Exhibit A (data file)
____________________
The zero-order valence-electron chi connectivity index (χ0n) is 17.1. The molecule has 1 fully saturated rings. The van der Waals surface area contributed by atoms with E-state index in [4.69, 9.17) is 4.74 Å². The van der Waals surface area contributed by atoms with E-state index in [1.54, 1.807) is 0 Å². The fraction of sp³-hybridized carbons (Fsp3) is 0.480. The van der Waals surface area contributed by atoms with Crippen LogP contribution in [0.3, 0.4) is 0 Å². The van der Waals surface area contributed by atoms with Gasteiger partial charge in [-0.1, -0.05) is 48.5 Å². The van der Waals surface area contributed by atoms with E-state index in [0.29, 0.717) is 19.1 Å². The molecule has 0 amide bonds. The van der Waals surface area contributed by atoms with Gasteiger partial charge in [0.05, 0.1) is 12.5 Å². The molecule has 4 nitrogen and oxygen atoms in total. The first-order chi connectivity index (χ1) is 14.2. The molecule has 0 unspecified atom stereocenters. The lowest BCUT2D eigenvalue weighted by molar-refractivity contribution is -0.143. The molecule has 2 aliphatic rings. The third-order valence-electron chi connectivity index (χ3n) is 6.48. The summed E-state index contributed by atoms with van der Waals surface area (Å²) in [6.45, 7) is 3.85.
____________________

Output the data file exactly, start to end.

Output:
The zero-order valence-electron chi connectivity index (χ0n) is 17.1. The molecule has 1 fully saturated rings. The van der Waals surface area contributed by atoms with E-state index in [4.69, 9.17) is 4.74 Å². The van der Waals surface area contributed by atoms with E-state index in [1.54, 1.807) is 0 Å². The fraction of sp³-hybridized carbons (Fsp3) is 0.480. The van der Waals surface area contributed by atoms with Crippen LogP contribution in [0.3, 0.4) is 0 Å². The van der Waals surface area contributed by atoms with Gasteiger partial charge in [-0.1, -0.05) is 48.5 Å². The van der Waals surface area contributed by atoms with E-state index in [0.29, 0.717) is 19.1 Å². The molecule has 0 amide bonds. The van der Waals surface area contributed by atoms with Gasteiger partial charge in [0.05, 0.1) is 12.5 Å². The molecule has 4 nitrogen and oxygen atoms in total. The first-order chi connectivity index (χ1) is 14.2. The molecule has 0 unspecified atom stereocenters. The lowest BCUT2D eigenvalue weighted by molar-refractivity contribution is -0.143. The molecule has 2 aliphatic rings. The third-order valence-electron chi connectivity index (χ3n) is 6.48. The summed E-state index contributed by atoms with van der Waals surface area (Å²) in [6.45, 7) is 3.85.